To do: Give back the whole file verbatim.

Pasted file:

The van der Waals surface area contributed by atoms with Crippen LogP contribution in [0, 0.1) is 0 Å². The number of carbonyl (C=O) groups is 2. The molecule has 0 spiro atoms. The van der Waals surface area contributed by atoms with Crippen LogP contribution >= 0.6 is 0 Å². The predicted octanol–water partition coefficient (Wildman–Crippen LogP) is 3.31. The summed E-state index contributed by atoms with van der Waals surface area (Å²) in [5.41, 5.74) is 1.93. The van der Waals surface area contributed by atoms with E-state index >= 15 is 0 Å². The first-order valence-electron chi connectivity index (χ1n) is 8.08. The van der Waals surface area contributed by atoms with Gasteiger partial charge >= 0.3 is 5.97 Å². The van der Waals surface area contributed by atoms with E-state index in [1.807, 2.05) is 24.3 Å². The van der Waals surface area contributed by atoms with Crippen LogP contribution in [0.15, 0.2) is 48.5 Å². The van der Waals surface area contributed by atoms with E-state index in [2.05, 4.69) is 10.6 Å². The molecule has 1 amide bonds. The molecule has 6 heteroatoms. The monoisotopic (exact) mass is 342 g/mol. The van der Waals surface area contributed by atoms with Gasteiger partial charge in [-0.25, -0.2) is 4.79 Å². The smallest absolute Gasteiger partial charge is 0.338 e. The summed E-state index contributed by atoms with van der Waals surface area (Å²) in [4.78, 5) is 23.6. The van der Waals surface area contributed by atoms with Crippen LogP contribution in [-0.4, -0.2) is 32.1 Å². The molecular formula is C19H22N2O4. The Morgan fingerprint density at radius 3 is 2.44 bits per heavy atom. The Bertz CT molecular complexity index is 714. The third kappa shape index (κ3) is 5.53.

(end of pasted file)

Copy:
The van der Waals surface area contributed by atoms with Crippen LogP contribution in [0, 0.1) is 0 Å². The number of carbonyl (C=O) groups is 2. The molecule has 0 spiro atoms. The van der Waals surface area contributed by atoms with Crippen LogP contribution >= 0.6 is 0 Å². The predicted octanol–water partition coefficient (Wildman–Crippen LogP) is 3.31. The summed E-state index contributed by atoms with van der Waals surface area (Å²) in [5.41, 5.74) is 1.93. The van der Waals surface area contributed by atoms with E-state index >= 15 is 0 Å². The first-order valence-electron chi connectivity index (χ1n) is 8.08. The van der Waals surface area contributed by atoms with Gasteiger partial charge >= 0.3 is 5.97 Å². The van der Waals surface area contributed by atoms with E-state index in [1.807, 2.05) is 24.3 Å². The van der Waals surface area contributed by atoms with Crippen LogP contribution in [0.15, 0.2) is 48.5 Å². The van der Waals surface area contributed by atoms with E-state index in [2.05, 4.69) is 10.6 Å². The molecule has 1 amide bonds. The molecule has 6 heteroatoms. The monoisotopic (exact) mass is 342 g/mol. The van der Waals surface area contributed by atoms with Gasteiger partial charge in [-0.25, -0.2) is 4.79 Å². The smallest absolute Gasteiger partial charge is 0.338 e. The summed E-state index contributed by atoms with van der Waals surface area (Å²) in [4.78, 5) is 23.6. The van der Waals surface area contributed by atoms with Crippen LogP contribution in [-0.4, -0.2) is 32.1 Å². The molecular formula is C19H22N2O4. The Morgan fingerprint density at radius 3 is 2.44 bits per heavy atom. The Bertz CT molecular complexity index is 714. The third kappa shape index (κ3) is 5.53.